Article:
Mathematics is one subject that is commonly taught in many classical Christian schools just as it is in other American schools. By adopting Calculus for Everyone: Understanding the Mathematics of Change by Dr. Mitch Stokes, Trinitas will be demonstrating to our students the importance of mathematics in the broader western culture, and in particular, to philosophy. The marriage of math and science is obvious, but the study of philosophy also developed alongside math and science. The modern view of reality, of what is possible and impossible, is often shaped by science. This is abundantly clear in the Covid pandemic. We are bombarded with “look at the science” but the science seems to be shifting which leaves the public feeling (rightfully so) on shaky ground. Our biblical, Christian beliefs are also often attacked on the grounds of “science” so-called. Along with misuse of terms such as fact and truth, atheists often point to a perceived lack of scientific proof of God as the reason to reject His existence thus challenging fundamental Christian beliefs. Thus, we need more than science. We also need philosophy and theology, the queen of the sciences, to rightly place scientific facts into our worldview.
Giving our students an understanding of philosophy is a necessary foundation for classical education. In the future, we would like to teach a course (or two) on the philosophy of science (aka. Natural Philosophy) which would integrate the history of these disciplines. Since we do not currently have these philosophy classes in place, we are choosing instead to give our students a taste of this integration through our Calculus class.
This text teaches the main concepts of calculus: derivatives, integrals, limits, and the fundamental theorem of calculus using basic polynomials. By not delving into the increasingly complicated functions (rational, exponential, trigonometric, logarithmic) until after the “calculus” part has been mastered, it is a course accessible to all of our students coming out of precalculus. Our vision is that calculus not be considered an elective course reserved for only those college-bound students preparing for careers connected to math and science but instead that it be included in the standard senior class schedule.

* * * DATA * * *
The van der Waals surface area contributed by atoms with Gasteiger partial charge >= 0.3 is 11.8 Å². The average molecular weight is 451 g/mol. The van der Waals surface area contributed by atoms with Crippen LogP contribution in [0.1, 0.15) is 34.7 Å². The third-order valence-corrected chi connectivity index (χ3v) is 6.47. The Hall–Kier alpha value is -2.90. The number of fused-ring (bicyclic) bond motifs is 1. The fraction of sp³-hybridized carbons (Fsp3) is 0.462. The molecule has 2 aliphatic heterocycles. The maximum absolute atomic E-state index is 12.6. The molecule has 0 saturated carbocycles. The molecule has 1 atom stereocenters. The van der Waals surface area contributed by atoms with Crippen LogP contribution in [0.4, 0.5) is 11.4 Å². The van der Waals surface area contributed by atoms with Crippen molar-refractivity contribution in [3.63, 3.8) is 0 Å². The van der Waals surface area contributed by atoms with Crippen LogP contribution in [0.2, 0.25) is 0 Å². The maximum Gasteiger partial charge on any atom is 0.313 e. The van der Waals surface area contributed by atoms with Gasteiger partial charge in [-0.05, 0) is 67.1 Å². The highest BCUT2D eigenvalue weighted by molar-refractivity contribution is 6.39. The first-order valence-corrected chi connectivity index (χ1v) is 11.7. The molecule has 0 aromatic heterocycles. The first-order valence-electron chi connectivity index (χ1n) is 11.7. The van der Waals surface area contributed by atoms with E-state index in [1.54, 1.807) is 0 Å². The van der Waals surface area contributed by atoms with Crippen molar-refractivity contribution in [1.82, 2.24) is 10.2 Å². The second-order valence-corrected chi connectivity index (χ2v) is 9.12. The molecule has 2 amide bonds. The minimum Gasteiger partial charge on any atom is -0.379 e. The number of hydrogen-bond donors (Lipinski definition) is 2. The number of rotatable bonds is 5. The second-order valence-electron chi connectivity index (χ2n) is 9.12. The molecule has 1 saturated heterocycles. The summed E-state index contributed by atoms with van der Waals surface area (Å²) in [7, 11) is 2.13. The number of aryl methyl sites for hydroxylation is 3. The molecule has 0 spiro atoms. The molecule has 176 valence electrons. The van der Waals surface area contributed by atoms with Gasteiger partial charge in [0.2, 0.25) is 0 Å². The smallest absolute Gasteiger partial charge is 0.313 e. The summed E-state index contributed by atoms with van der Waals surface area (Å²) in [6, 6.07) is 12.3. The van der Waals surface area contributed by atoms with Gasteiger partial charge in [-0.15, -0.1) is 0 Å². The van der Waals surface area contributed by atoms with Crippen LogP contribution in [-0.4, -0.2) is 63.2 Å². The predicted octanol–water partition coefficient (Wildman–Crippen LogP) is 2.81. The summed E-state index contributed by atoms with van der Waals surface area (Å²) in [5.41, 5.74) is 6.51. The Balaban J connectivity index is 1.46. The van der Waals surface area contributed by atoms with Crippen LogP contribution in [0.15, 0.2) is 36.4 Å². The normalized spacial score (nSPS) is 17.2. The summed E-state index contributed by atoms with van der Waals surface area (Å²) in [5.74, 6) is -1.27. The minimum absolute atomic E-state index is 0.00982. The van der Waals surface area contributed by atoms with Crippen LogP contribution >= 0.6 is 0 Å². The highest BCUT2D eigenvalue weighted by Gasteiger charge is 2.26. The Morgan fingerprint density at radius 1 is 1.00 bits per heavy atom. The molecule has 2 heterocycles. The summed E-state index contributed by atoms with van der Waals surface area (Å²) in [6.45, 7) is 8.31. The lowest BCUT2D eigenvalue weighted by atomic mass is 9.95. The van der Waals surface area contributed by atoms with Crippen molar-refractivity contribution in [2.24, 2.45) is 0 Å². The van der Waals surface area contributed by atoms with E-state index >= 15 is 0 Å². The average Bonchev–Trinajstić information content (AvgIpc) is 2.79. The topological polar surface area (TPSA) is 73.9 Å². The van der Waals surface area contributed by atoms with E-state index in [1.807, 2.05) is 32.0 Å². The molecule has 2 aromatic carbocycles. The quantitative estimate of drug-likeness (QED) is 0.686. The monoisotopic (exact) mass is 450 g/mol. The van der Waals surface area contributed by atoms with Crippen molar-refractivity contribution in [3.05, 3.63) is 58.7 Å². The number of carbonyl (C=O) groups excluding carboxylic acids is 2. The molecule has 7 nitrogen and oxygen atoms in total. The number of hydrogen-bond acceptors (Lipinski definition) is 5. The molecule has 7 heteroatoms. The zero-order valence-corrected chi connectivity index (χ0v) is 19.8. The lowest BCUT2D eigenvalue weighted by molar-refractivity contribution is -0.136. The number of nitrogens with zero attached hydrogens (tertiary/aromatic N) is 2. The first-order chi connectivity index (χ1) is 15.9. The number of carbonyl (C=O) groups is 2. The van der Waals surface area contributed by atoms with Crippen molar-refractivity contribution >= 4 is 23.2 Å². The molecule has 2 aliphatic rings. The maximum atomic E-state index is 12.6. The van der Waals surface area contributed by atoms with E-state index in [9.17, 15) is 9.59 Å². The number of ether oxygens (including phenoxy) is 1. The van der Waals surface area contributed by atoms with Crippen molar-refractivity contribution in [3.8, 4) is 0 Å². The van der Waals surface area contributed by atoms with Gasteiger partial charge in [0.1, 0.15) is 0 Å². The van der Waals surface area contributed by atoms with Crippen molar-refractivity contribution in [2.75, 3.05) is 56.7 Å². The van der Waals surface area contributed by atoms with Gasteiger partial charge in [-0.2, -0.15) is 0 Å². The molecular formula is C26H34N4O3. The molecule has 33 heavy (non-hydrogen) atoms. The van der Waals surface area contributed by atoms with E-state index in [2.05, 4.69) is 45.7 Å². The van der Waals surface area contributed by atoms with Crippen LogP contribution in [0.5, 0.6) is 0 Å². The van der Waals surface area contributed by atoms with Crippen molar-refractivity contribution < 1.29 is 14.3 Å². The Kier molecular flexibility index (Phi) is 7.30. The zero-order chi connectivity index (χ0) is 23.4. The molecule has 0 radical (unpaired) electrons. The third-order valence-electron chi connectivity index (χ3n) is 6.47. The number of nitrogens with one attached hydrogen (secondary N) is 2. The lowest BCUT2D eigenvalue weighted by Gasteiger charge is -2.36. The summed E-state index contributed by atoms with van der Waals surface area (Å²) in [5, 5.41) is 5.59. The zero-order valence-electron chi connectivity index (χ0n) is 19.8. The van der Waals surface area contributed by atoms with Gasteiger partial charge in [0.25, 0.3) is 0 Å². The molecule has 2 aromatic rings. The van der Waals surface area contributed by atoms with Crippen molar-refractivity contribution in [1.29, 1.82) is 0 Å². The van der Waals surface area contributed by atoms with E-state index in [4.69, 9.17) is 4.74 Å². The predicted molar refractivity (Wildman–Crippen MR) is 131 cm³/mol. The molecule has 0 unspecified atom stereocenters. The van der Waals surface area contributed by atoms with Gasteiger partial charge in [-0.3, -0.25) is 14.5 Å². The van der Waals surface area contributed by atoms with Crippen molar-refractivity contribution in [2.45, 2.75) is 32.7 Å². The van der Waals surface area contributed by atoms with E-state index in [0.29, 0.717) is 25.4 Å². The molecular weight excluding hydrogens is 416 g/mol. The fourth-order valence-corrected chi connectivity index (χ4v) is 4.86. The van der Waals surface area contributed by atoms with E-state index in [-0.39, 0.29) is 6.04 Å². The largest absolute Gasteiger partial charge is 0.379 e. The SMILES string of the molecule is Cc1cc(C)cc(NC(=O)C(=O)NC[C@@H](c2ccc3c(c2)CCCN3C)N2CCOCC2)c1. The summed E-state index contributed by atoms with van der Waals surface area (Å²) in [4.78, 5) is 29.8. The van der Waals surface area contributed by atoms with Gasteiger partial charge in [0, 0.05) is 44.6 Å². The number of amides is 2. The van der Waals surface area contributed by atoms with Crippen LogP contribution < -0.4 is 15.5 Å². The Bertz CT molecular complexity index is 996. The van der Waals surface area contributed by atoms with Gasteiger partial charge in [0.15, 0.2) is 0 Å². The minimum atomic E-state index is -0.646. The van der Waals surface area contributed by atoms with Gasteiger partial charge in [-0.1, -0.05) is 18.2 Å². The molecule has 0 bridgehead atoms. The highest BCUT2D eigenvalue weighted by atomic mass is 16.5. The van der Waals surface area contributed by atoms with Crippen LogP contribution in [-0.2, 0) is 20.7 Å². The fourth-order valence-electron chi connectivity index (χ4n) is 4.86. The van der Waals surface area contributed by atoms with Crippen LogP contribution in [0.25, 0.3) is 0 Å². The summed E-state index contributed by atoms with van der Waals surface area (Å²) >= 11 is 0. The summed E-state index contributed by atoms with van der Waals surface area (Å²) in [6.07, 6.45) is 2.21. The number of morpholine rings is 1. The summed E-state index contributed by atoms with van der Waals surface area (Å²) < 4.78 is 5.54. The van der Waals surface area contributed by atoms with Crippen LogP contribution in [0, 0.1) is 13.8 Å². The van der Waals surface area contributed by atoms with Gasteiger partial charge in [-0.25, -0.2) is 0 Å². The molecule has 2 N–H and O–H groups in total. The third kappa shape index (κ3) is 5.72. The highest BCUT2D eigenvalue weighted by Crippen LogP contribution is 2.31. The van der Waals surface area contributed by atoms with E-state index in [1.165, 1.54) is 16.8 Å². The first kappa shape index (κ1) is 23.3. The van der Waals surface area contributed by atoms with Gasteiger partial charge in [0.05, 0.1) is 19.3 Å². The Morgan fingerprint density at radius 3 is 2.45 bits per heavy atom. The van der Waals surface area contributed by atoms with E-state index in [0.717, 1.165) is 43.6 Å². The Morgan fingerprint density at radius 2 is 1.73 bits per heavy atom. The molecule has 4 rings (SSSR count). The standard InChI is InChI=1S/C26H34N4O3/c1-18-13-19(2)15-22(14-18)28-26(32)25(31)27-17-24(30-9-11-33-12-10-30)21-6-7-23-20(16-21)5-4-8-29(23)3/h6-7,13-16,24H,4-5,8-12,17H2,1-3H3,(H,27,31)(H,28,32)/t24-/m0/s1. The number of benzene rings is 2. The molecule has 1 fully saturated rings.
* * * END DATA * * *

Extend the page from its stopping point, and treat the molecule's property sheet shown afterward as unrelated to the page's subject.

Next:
As with all disciplines, there is a “grammar” of math. The language and symbology of math must be learned in order to understand its significance. Through the elementary years, our students have focused on the “doing” of math, drilling facts, learning symbols, being exposed to mathematical language. In the logic stage, our students have learned to manipulate numbers and variables in algebra and studied the importance of theorems and proofs in geometry. The years of math practice that these students have done equips them for calculus while also giving them an understanding of the place mathematics (along with science and philosophy) holds in the western tradition.